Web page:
Yes, dear readers, I bought myself a birthday present. I was so excited, too! I had read an article about this cookbook a while ago, and was delighted to find it in print with what I thought would be some historical analysis.
Alas, I was very wrong.
This is one of those things where someone takes a public domain cookbook, puts a modern spin on the layout, and pretends it's new.
I hesitate to even call this a review, as I won't be recommending much about my present to myself.
I purchased "Vintage Vegan: Recipes From the World's First Raw Vegan Restaurant." It's attributed to Vera Richter, despite the fact that the actual title of the cookbook she published in 1925 (and again in 1948) was "Mrs. Richter's Cook-less Book."
Vera Richter was a proponent of raw food and veganism and she and her husband John opened a raw vegan restaurant in Los Angeles, California sometime after 1918. And guess what! There's a Fargo, ND (my hometown) connection! John's father Frederick Richter (a trained pastor) became a physician and pharmacist there in the 1870s in the very early days of settlement. John later studied the sanitarium style healthcare pioneered by John Kellogg and started treating his father's patients with natural cures. He married Vera in 1918 and they moved to California where they opened a restaurant they later calledv"Eutrophion," which is apparently Greek for "good nourishment."
It's a pretty fascinating story and apparently the restaurant was fairly influential in LA's early health food and body building scene. But of course, none of that is included in the book. Which is a pity, because with a little effort the reprint could have been wonderful, instead of disappointing.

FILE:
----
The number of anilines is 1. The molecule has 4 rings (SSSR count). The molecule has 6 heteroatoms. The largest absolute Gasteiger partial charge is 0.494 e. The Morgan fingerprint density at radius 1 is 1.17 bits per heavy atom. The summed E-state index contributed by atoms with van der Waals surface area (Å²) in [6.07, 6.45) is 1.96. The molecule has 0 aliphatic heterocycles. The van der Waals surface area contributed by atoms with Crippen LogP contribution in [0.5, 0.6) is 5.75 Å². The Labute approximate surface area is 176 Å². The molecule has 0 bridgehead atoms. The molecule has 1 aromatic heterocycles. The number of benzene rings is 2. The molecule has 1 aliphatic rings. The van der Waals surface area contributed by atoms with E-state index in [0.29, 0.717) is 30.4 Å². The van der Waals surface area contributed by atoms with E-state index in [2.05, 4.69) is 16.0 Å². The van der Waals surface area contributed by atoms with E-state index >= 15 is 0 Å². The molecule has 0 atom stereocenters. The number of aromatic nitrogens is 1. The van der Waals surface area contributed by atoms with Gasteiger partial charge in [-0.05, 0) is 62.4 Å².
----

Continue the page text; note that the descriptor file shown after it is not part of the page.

Essentially, the "editor" of the cookbook, wrote a 2 page intro which reads like a Wikipedia article (except the actual Wikipedia article is more extensive) and added a couple of editor's notes on the recipes. The editor is also quite clearly a proponent of raw veganism, and thus takes any and all claims at face value, and adds a few of her own.
I'm not really sure why I was so convinced it was going to be a history of the cookbook and the restaurant with the recipes included.
Just another case of expecting food history where clearly there is none! Sadly, so much context could have been given about California in the 1910s (when the restaurant was opened), the history of veganism and raw foodism in the United States and elsewhere, why California, etc., etc.
Thankfully Mrs. Richter's actual cookbook is quite interesting, although her egg-less mayonnaise calls for the use of a ripe banana - not sure the taste is quite the same. But fascinating nonetheless. If anyone is looking for good raw vegetable salad recipes, this is the place to visit. But maybe, visit the original, instead of buying the reprint.
And if you want to know more about Mrs. Richter? The LA Weekly has you (and me) covered.
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Sarah Wassberg Johnson has an MA in Public History from the University at Albany and studies early 20th century food history.
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